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The South African ruling party’s top decision makers met to discuss how to deal with ailing state-owned companies whose deteriorating finances have emboldened critics of President Cyril Ramaphosa.
The executive committee of the African National Congress gathered against the backdrop of renewed power cuts, flagging economic growth, calls for changes to the cabinet and public spats between senior ANC leaders on the implementation of policy resolutions. Cash-strapped entities like South African Airways that are draining state finances will be the focus of the discussions that began Friday.
The talks come after a week in which Ramaphosa, 67, drew renewed criticism for the slow pace of economic reforms, including from the country’s main business lobby group and Finance Minister Tito Mboweni. That preceded the president’s announcement he’ll skip next week’s World Economic Forum in Davos to focus on “pressing domestic priorities.”
South Africa Running Out of Time on Reforms, Business Lobby Says
Known for his pro-consensus leadership style, the gathering offers Ramaphosa an opportunity to cement his credibility by being more assertive about accelerating reforms and protecting state finances, said Susan Booysen, director of research at the Johannesburg-based Mapungubwe Institute for Strategic Reflection.
“Ramaphosa has to come out as the leader of the ANC and stand up and say: ‘I am your elected leader, this is what you’ve got,’” she said. “He needs to show decisive leadership because this is not the time to debate, it is a time that demands decisive action.”
Ramaphosa has faced increasing calls from within the ANC and its ally the Congress of South African Trade Unions to remove Pravin Gordhan, 70, from his post after the debt-ridden state company that generates about 95% of South Africa’s electricity, resumed rolling blackouts on Jan. 4. That was despite Ramaphosa’s assurance last month that outages wouldn’t resume until mid-January.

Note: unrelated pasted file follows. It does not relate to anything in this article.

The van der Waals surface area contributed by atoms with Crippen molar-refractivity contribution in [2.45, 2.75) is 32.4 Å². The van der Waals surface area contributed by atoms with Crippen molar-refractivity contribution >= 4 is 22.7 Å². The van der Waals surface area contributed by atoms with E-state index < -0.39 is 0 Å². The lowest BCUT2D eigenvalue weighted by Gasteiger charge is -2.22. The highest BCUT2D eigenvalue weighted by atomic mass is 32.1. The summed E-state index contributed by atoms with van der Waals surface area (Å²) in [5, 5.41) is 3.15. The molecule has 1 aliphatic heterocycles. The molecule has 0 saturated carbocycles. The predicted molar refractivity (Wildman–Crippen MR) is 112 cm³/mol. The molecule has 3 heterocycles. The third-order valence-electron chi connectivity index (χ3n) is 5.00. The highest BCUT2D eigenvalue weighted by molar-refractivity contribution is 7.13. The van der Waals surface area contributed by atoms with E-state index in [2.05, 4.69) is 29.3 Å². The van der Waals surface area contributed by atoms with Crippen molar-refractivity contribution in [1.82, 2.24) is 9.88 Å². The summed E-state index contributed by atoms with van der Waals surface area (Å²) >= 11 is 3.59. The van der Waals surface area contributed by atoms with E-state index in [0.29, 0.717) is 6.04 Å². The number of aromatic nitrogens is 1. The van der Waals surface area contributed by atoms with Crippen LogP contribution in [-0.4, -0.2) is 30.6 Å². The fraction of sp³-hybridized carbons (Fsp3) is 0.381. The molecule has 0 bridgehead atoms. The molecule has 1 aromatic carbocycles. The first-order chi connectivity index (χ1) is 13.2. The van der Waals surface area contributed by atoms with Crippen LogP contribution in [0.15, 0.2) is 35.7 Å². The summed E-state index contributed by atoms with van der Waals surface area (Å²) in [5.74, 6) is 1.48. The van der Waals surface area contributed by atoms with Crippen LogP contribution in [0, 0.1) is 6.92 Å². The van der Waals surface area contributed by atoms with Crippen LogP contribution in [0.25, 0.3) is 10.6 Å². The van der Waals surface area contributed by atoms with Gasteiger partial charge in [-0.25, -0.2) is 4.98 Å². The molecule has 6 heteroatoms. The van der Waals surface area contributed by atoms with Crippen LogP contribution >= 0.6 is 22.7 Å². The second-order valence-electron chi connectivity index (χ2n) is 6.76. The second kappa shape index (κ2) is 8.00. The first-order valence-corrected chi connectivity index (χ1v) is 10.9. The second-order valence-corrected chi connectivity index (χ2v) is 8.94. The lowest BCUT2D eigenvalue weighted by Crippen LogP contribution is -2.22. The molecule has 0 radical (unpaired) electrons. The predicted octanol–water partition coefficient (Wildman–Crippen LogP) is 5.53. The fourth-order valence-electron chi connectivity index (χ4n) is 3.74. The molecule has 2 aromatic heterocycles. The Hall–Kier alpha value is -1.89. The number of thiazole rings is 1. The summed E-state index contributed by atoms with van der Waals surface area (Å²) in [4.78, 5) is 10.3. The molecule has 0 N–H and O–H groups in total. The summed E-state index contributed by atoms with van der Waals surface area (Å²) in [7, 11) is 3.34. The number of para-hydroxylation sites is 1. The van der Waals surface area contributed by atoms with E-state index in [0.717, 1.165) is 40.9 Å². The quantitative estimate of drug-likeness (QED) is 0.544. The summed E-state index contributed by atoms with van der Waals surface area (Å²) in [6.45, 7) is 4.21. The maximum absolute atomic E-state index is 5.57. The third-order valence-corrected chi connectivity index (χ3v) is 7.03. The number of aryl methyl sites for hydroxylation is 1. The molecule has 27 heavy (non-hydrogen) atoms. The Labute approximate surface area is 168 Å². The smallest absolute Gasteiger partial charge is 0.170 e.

The renewed power cuts prompted Deputy President David Mabuza to say on Jan. 9 that Ramaphosa had been misled -- an indirect criticism of Gordhan, who is in charge of state enterprises and the Eskom Holdings SOC Ltd. board. The next day, Jabu Mabuza resigned as Eskom chairman.
The criticism of Gordhan, who is seen as an ally of Ramaphosa, signal a realignment within the ANC that could erode the president’s tenuous control of the party, according to Ivor Sarakinsky, a professor at the University of the Witwatersrand’s School of Governance in Johannesburg.
“There’s a realignment within the ANC, with Mabuza starting to look beyond Cyril Ramaphosa as his ally,” he said by phone. “Ramaphosa is going to have to back Pravin Gordhan to the hilt, because he needs Pravin Gordhan to hold the line in terms of cleaning up state-owned entities. Without Gordhan there, it’s going to be a feeding frenzy.”
The ANC’s internal factional battles over policy implementation came to the fore this week when the party cautioned Mboweni for his comments on Twitter bemoaning a party policy resolution in 2017 to nationalize the South African central bank.
“It is our view that Comrade Tito should act with care and be cautious at all times on matters of policy given his position as the Minister of Finance, including subjecting himself to the overall Communications Protocols of the African National Congress,” party national spokesman Pule Mabe said in a statement.
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